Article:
Free speech is one of the cornerstones of the American legal system, encoded as a stipulated right in the very First Amendment to the Constitution that governs this nation. Despite the importance of it, it’s also a widely misunderstood right for many citizens.
The legal intention of the right is to provide freedom of the press, freedom of protest against the government, and freedom of religious worship and practice. However, many commonly assume that free speech only means they can say whatever they want, whenever they want, to whomever they want. This is not true, given that in most locations, it is illegal to yell “fire” in a movie theater as to not create dangerous stampedes.
While free speech has been subject to quite a few court cases over the last two-plus centuries, one would think that its original boundaries would have been clearly established by now. In many situations, it has and is a mature and well-developed doctrine. However, the rise of the Internet and social media has brought new conversations and complications.
Courts have upheld at times that hate speech is protected as free speech, preserving the rights of white supremacist organizations and fringe religious groups to gather and march in public. However, is such speech okay on Facebook or Twitter? Some users feel like they have freedom of expression rights here, but an argument can also be made that the companies running these platforms have their right to determine what content is appropriate and acceptable or not.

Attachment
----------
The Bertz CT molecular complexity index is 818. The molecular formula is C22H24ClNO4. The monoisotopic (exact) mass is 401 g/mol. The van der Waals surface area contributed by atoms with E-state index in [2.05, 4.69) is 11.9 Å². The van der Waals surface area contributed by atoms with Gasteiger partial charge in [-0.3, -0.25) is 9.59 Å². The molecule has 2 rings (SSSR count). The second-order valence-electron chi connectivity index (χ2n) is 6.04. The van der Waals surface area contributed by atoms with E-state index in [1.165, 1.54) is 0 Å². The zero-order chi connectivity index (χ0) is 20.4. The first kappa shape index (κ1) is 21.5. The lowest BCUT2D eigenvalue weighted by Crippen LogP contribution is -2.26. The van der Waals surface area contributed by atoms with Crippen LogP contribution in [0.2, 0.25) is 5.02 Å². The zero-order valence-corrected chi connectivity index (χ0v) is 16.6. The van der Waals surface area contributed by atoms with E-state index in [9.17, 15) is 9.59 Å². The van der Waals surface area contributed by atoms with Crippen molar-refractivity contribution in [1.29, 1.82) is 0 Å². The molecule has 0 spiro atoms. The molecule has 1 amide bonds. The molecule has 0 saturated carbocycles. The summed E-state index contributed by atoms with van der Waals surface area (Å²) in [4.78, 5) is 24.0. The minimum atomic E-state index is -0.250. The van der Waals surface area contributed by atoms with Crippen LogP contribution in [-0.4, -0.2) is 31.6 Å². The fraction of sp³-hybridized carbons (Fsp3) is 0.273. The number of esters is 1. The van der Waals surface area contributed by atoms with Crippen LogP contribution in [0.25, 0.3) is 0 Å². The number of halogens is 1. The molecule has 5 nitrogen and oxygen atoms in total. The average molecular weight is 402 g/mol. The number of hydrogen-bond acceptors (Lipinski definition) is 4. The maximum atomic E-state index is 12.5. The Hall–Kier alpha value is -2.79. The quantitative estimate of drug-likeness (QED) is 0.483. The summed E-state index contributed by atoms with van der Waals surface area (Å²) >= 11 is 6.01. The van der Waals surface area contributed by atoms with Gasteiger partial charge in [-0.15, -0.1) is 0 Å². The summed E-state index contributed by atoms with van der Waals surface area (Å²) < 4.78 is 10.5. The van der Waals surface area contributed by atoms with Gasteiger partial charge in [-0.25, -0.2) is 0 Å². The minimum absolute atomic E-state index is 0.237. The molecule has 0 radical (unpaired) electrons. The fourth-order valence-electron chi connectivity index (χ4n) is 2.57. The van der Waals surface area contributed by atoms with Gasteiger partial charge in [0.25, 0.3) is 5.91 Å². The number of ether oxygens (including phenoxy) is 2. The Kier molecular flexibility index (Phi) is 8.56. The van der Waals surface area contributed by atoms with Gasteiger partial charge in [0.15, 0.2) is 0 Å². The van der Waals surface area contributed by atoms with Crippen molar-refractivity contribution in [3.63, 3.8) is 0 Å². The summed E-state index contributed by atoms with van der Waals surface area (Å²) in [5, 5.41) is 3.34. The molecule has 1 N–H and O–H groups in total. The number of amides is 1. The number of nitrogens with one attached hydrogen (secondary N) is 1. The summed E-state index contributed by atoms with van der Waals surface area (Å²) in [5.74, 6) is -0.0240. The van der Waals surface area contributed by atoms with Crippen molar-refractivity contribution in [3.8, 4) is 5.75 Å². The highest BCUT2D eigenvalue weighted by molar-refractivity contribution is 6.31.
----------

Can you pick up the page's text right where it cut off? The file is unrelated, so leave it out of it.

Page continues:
Further complicating things is the rise of fake news, which has been around a while, but became a point of interest during the 2016 presidential election. Do users have free speech rights to peddle stories known to be false? As with all other chapters in the story of the First Amendment, it will take years and many court decisions to interpret the social media and Internet boundaries.